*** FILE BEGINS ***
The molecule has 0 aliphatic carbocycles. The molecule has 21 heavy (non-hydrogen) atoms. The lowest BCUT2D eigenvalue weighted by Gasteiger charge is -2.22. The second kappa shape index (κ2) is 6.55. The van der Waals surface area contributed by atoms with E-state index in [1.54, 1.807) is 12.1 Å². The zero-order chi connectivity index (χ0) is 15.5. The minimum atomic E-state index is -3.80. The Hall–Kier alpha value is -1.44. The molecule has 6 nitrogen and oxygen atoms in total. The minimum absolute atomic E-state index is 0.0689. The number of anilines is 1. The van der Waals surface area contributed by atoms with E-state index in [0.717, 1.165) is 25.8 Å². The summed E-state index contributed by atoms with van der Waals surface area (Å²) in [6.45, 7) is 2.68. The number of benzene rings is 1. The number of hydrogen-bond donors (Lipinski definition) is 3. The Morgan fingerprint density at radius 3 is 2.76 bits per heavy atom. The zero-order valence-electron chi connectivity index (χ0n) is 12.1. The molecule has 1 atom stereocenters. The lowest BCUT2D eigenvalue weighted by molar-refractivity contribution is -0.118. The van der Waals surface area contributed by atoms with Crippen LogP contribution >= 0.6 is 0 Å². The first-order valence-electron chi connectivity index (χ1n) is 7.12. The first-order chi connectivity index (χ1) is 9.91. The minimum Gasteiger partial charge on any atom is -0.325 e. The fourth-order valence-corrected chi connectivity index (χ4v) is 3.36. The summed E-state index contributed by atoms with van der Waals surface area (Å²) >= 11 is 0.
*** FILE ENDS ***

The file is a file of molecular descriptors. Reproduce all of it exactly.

The molecule has 0 aliphatic carbocycles. The molecule has 21 heavy (non-hydrogen) atoms. The lowest BCUT2D eigenvalue weighted by Gasteiger charge is -2.22. The second kappa shape index (κ2) is 6.55. The van der Waals surface area contributed by atoms with E-state index in [1.54, 1.807) is 12.1 Å². The zero-order chi connectivity index (χ0) is 15.5. The minimum atomic E-state index is -3.80. The Hall–Kier alpha value is -1.44. The molecule has 6 nitrogen and oxygen atoms in total. The minimum absolute atomic E-state index is 0.0689. The number of anilines is 1. The van der Waals surface area contributed by atoms with E-state index in [0.717, 1.165) is 25.8 Å². The summed E-state index contributed by atoms with van der Waals surface area (Å²) in [6.45, 7) is 2.68. The number of benzene rings is 1. The number of hydrogen-bond donors (Lipinski definition) is 3. The Morgan fingerprint density at radius 3 is 2.76 bits per heavy atom. The zero-order valence-electron chi connectivity index (χ0n) is 12.1. The molecule has 1 atom stereocenters. The lowest BCUT2D eigenvalue weighted by molar-refractivity contribution is -0.118. The van der Waals surface area contributed by atoms with Crippen LogP contribution >= 0.6 is 0 Å². The first-order valence-electron chi connectivity index (χ1n) is 7.12. The first-order chi connectivity index (χ1) is 9.91. The minimum Gasteiger partial charge on any atom is -0.325 e. The fourth-order valence-corrected chi connectivity index (χ4v) is 3.36. The summed E-state index contributed by atoms with van der Waals surface area (Å²) >= 11 is 0.